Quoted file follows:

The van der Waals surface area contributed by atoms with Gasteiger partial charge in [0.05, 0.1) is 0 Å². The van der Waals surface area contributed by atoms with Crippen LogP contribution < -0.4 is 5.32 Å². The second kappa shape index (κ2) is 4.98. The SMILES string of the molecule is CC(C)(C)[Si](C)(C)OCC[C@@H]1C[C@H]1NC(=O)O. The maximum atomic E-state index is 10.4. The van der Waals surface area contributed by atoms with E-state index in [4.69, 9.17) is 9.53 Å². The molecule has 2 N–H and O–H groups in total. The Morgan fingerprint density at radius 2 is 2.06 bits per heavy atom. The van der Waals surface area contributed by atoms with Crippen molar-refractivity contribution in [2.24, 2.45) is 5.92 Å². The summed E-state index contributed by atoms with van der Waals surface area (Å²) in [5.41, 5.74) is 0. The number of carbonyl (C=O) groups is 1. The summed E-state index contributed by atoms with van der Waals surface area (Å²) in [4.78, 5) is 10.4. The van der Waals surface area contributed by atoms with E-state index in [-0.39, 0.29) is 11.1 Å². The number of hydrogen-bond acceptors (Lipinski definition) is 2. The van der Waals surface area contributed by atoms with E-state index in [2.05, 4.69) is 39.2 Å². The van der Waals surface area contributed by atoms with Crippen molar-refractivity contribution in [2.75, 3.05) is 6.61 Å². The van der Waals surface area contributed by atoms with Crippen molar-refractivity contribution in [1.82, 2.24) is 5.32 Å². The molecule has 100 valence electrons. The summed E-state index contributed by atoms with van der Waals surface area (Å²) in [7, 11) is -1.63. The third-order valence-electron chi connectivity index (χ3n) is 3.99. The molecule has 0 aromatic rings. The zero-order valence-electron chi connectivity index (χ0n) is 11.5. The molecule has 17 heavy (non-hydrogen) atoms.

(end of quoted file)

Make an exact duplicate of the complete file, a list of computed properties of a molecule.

The van der Waals surface area contributed by atoms with Gasteiger partial charge in [0.05, 0.1) is 0 Å². The van der Waals surface area contributed by atoms with Crippen LogP contribution < -0.4 is 5.32 Å². The second kappa shape index (κ2) is 4.98. The SMILES string of the molecule is CC(C)(C)[Si](C)(C)OCC[C@@H]1C[C@H]1NC(=O)O. The maximum atomic E-state index is 10.4. The van der Waals surface area contributed by atoms with E-state index in [4.69, 9.17) is 9.53 Å². The molecule has 2 N–H and O–H groups in total. The Morgan fingerprint density at radius 2 is 2.06 bits per heavy atom. The van der Waals surface area contributed by atoms with Crippen molar-refractivity contribution in [2.24, 2.45) is 5.92 Å². The summed E-state index contributed by atoms with van der Waals surface area (Å²) in [5.41, 5.74) is 0. The number of carbonyl (C=O) groups is 1. The summed E-state index contributed by atoms with van der Waals surface area (Å²) in [4.78, 5) is 10.4. The van der Waals surface area contributed by atoms with E-state index in [-0.39, 0.29) is 11.1 Å². The number of hydrogen-bond acceptors (Lipinski definition) is 2. The van der Waals surface area contributed by atoms with E-state index in [2.05, 4.69) is 39.2 Å². The van der Waals surface area contributed by atoms with Crippen molar-refractivity contribution in [2.75, 3.05) is 6.61 Å². The van der Waals surface area contributed by atoms with Crippen molar-refractivity contribution in [1.82, 2.24) is 5.32 Å². The molecule has 100 valence electrons. The summed E-state index contributed by atoms with van der Waals surface area (Å²) in [7, 11) is -1.63. The third-order valence-electron chi connectivity index (χ3n) is 3.99. The molecule has 0 aromatic rings. The zero-order valence-electron chi connectivity index (χ0n) is 11.5. The molecule has 17 heavy (non-hydrogen) atoms.